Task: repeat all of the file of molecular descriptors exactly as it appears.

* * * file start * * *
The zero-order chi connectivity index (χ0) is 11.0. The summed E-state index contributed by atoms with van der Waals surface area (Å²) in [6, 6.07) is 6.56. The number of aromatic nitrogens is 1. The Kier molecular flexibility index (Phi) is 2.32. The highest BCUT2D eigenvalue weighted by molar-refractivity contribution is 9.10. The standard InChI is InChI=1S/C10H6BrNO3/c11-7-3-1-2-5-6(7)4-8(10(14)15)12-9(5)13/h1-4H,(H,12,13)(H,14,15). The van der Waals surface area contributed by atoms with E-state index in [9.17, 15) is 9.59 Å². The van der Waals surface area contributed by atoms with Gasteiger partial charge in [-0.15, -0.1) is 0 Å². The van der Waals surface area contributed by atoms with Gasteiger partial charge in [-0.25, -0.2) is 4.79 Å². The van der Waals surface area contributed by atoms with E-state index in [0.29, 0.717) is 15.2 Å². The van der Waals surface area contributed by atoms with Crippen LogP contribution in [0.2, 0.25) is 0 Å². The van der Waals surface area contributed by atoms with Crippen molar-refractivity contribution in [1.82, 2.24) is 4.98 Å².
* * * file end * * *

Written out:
The zero-order chi connectivity index (χ0) is 11.0. The summed E-state index contributed by atoms with van der Waals surface area (Å²) in [6, 6.07) is 6.56. The number of aromatic nitrogens is 1. The Kier molecular flexibility index (Phi) is 2.32. The highest BCUT2D eigenvalue weighted by molar-refractivity contribution is 9.10. The standard InChI is InChI=1S/C10H6BrNO3/c11-7-3-1-2-5-6(7)4-8(10(14)15)12-9(5)13/h1-4H,(H,12,13)(H,14,15). The van der Waals surface area contributed by atoms with E-state index in [9.17, 15) is 9.59 Å². The van der Waals surface area contributed by atoms with Gasteiger partial charge in [-0.15, -0.1) is 0 Å². The van der Waals surface area contributed by atoms with Gasteiger partial charge in [-0.25, -0.2) is 4.79 Å². The van der Waals surface area contributed by atoms with E-state index in [0.29, 0.717) is 15.2 Å². The van der Waals surface area contributed by atoms with Crippen LogP contribution in [0.2, 0.25) is 0 Å². The van der Waals surface area contributed by atoms with Crippen molar-refractivity contribution in [1.82, 2.24) is 4.98 Å².